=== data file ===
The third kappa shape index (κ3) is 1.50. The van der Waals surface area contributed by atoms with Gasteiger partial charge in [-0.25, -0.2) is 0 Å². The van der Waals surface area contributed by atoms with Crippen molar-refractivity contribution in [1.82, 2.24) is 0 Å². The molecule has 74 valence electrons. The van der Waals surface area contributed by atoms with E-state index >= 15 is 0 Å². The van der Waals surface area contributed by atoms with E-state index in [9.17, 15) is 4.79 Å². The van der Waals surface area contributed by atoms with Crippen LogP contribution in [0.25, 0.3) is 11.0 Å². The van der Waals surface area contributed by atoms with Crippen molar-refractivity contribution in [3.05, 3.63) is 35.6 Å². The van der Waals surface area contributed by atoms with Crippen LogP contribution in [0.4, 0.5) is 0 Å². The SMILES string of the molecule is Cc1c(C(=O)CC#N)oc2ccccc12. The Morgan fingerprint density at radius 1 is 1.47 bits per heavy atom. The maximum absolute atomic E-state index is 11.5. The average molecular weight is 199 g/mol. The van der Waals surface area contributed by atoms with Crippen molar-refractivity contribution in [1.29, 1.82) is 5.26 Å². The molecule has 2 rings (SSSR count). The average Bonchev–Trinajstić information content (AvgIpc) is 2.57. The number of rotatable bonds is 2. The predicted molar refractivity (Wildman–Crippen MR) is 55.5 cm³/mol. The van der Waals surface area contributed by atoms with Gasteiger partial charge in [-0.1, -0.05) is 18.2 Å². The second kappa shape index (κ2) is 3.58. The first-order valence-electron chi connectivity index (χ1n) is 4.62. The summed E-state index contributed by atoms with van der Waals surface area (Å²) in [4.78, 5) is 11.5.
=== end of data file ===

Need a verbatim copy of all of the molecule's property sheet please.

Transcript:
The third kappa shape index (κ3) is 1.50. The van der Waals surface area contributed by atoms with Gasteiger partial charge in [-0.25, -0.2) is 0 Å². The van der Waals surface area contributed by atoms with Crippen molar-refractivity contribution in [1.82, 2.24) is 0 Å². The molecule has 74 valence electrons. The van der Waals surface area contributed by atoms with E-state index >= 15 is 0 Å². The van der Waals surface area contributed by atoms with E-state index in [9.17, 15) is 4.79 Å². The van der Waals surface area contributed by atoms with Crippen LogP contribution in [0.25, 0.3) is 11.0 Å². The van der Waals surface area contributed by atoms with Crippen molar-refractivity contribution in [3.05, 3.63) is 35.6 Å². The van der Waals surface area contributed by atoms with Crippen LogP contribution in [0.4, 0.5) is 0 Å². The SMILES string of the molecule is Cc1c(C(=O)CC#N)oc2ccccc12. The Morgan fingerprint density at radius 1 is 1.47 bits per heavy atom. The maximum absolute atomic E-state index is 11.5. The average molecular weight is 199 g/mol. The van der Waals surface area contributed by atoms with Crippen molar-refractivity contribution in [1.29, 1.82) is 5.26 Å². The molecule has 2 rings (SSSR count). The average Bonchev–Trinajstić information content (AvgIpc) is 2.57. The number of rotatable bonds is 2. The predicted molar refractivity (Wildman–Crippen MR) is 55.5 cm³/mol. The van der Waals surface area contributed by atoms with Gasteiger partial charge in [-0.1, -0.05) is 18.2 Å². The second kappa shape index (κ2) is 3.58. The first-order valence-electron chi connectivity index (χ1n) is 4.62. The summed E-state index contributed by atoms with van der Waals surface area (Å²) in [4.78, 5) is 11.5.